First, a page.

The main purpose of a guide is to help you find a relevant information source. Guides to Internet resources can lead to a large number of Web pages on topics of interest. Often the use of such guides uncovers Web resources that are more focused on your topic than would a search of the general Web search engines such as AltaVista, Google, etc. There are many very important reference works that exist only in printed form, so they should not be overlooked in a search for information. Some of the guides below will lead you to printed as well as computer-based resources. An important guide to guides on chemical information can be found at the Clearinghouse for Chemical Information Instructional Materials (CCIIM).
1. Connect to the CS ChemFinder (http://chemfinder.cambridgesoft.com/). ChemFinder covers a large number of number of Web sites. Use ChemFinder to find a supplier from which you could purchase 100 g. of 98% isatin. Write down the supplier name, product number, and the cost for one entry.
2. Use Frank Potter's Science Gems to find a Web resource in an area of science that is of interest to you. Browse the site and write down the title of the site and the URL.
3. Use the SIRCh Guides to Chemical Information Sources and Databases (http://www.indiana.edu/~cheminfo/ca_gcisd.html) and browse three of the Web resources in the "Guides to Chemistry Resources on the Internet" section of that page. (Do not include CHEMINFO in the 3 you select). Which of the three do you think was the most helpful and why?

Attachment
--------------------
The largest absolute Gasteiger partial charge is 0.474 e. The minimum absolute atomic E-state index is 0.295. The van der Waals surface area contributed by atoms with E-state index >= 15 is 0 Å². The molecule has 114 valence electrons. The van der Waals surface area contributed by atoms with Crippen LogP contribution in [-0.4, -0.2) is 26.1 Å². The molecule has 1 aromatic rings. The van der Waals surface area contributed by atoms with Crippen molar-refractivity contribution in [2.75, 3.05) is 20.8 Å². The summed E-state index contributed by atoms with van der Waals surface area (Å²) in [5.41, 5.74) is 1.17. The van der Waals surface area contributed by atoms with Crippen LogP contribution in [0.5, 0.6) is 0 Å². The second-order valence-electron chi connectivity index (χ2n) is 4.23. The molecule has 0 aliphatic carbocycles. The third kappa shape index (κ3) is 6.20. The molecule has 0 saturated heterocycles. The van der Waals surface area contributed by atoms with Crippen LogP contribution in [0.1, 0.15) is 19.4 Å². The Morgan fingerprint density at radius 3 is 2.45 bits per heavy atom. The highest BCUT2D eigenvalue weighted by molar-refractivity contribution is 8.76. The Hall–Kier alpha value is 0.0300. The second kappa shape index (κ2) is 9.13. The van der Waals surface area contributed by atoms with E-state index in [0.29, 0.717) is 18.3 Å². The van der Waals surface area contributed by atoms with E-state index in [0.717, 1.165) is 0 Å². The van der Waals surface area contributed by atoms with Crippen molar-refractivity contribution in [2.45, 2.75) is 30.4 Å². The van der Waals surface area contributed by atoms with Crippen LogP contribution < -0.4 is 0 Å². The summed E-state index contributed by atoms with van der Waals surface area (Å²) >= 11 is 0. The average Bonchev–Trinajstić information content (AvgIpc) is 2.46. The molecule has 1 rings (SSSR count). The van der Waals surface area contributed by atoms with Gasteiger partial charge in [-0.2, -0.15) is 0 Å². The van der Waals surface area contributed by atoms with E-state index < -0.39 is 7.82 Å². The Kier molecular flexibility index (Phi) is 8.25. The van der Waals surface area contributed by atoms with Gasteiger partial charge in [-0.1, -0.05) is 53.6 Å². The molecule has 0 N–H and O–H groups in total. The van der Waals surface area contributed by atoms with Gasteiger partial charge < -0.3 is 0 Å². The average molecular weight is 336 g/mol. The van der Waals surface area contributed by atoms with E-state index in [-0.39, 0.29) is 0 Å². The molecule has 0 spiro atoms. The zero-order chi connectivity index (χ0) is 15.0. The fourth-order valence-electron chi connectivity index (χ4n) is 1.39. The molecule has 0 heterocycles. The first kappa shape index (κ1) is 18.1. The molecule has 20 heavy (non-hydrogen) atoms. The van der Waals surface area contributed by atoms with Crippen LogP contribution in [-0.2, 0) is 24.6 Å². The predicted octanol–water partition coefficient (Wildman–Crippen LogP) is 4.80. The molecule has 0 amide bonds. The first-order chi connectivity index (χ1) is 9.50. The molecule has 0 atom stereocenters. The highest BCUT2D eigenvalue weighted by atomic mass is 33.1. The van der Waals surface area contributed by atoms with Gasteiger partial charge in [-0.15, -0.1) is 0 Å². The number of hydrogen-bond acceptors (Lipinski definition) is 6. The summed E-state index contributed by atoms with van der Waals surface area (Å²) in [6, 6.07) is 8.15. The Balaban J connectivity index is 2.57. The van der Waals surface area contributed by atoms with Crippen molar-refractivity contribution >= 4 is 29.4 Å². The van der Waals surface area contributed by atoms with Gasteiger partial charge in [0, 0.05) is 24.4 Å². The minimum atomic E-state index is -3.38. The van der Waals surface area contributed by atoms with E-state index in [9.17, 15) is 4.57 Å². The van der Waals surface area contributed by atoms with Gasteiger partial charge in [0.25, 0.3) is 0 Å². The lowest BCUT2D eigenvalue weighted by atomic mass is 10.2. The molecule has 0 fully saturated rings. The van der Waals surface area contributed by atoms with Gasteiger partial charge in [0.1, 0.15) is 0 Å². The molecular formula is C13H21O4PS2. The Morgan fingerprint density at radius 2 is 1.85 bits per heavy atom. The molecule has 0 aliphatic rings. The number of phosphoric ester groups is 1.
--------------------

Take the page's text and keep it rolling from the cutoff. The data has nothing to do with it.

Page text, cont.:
4. We will be using SciFinder Scholar in C471. Connect to the Chemical Abstracts Service Web site (http://www.cas.org) and scan the section on SciFinder Scholar. Now look at the IUB Chemistry Library home page and write down the URL where you can download the software to search SciFinder Scholar ("Get CrossFire Commander/SciFinder Scholar Software").
5. Look at one of the first three printed guides in the Chemistry section of the list Guides to the Literature of Science and Technology (http://www.indiana.edu/~cheminfo/00-02.html). Those are on reserve. What is the title of the guide you chose, and what one topic (chapter) in the book was of most interest to you?
6. Use the CRSD (http://www.oscar.chem.indiana.edu/cfdocs/libchem/crsd/crsdintro.html) (Chemical Reference Sources Database) to find an encyclopedia of inorganic chemistry that was published in the 1990s. Write down its title and call number. Some of the entries in the CRSD may not be in the Chemistry Library.